1. 1967 Shelby GT500 “Super Snake” Fastback – $1,378,000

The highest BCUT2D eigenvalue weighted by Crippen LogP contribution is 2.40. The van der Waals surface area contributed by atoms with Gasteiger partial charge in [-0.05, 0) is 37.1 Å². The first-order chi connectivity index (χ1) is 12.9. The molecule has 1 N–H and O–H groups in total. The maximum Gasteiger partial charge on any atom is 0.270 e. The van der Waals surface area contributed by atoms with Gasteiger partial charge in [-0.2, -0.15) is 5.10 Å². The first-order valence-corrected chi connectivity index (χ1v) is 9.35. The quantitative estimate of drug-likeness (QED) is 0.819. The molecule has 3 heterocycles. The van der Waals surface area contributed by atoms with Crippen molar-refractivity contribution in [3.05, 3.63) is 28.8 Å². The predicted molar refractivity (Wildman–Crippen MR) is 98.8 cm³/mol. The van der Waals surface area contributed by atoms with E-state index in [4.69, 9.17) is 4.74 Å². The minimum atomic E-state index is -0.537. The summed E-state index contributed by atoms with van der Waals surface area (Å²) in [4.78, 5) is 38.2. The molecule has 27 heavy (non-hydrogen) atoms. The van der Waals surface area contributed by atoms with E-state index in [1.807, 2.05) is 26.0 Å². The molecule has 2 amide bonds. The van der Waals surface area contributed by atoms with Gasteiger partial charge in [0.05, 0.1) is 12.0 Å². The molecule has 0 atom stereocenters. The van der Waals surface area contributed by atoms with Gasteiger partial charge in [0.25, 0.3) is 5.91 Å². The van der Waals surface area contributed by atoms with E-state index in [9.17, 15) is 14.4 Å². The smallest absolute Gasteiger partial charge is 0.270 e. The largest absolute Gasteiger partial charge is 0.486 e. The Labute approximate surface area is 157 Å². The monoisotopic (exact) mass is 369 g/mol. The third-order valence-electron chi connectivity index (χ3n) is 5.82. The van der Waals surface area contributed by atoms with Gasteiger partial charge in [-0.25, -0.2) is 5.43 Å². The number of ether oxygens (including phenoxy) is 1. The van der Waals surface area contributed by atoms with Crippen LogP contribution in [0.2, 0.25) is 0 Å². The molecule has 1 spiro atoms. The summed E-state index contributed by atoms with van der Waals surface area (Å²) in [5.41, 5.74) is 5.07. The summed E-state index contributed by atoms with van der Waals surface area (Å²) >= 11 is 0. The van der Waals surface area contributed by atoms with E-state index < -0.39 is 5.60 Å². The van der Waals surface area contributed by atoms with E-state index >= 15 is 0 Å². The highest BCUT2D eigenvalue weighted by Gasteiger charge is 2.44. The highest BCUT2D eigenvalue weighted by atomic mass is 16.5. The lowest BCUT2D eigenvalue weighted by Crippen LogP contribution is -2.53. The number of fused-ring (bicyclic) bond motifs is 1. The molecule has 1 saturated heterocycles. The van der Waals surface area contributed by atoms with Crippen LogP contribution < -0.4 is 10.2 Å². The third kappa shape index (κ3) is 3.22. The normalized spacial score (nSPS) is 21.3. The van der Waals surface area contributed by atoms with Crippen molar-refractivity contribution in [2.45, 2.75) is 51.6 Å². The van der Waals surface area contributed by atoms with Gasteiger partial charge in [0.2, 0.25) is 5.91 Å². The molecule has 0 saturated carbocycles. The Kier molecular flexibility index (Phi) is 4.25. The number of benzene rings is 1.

And the most expensive Mustang? That’s this GT500. The GT500 was the first big-block Shelby Mustang, powered by a modified 428 cubic-inch FE engine (smaller bore and longer stroke than the more race-oriented 427 with its big bore/short stroke). The Super Snake, however, was like no other GT500 and indeed no other Mustang. On behalf of Goodyear, Shelby American took a regular production GT500 and built it out as a high-speed test vehicle to promote a new line of Goodyear tires with a high-speed run around Goodyear’s 5 mile oval test track in Texas. The car was fitted it with a race-spec 600 hp 427 V8 that was virtually identical to the engine in the GT40 that has just won Le Mans. Upgraded many components to race spec and fitted stiffer springs and shocks on the right side to compensate for the banked test track. After completing the run for Goodyear, there were hopes of building a limited run of 50 Super Snakes, but the car was deemed too expensive and this remained the only one. And when there’s only one of something, especially a ludicrously fast car like a 600-hp ’67 Mustang built by Shelby American, people tend to want it. Picking one “ultimate Mustang” is a near impossible choice, but this car is certainly in the running as reflected by the record price collected at the 2013 Mecum Indianapolis auction.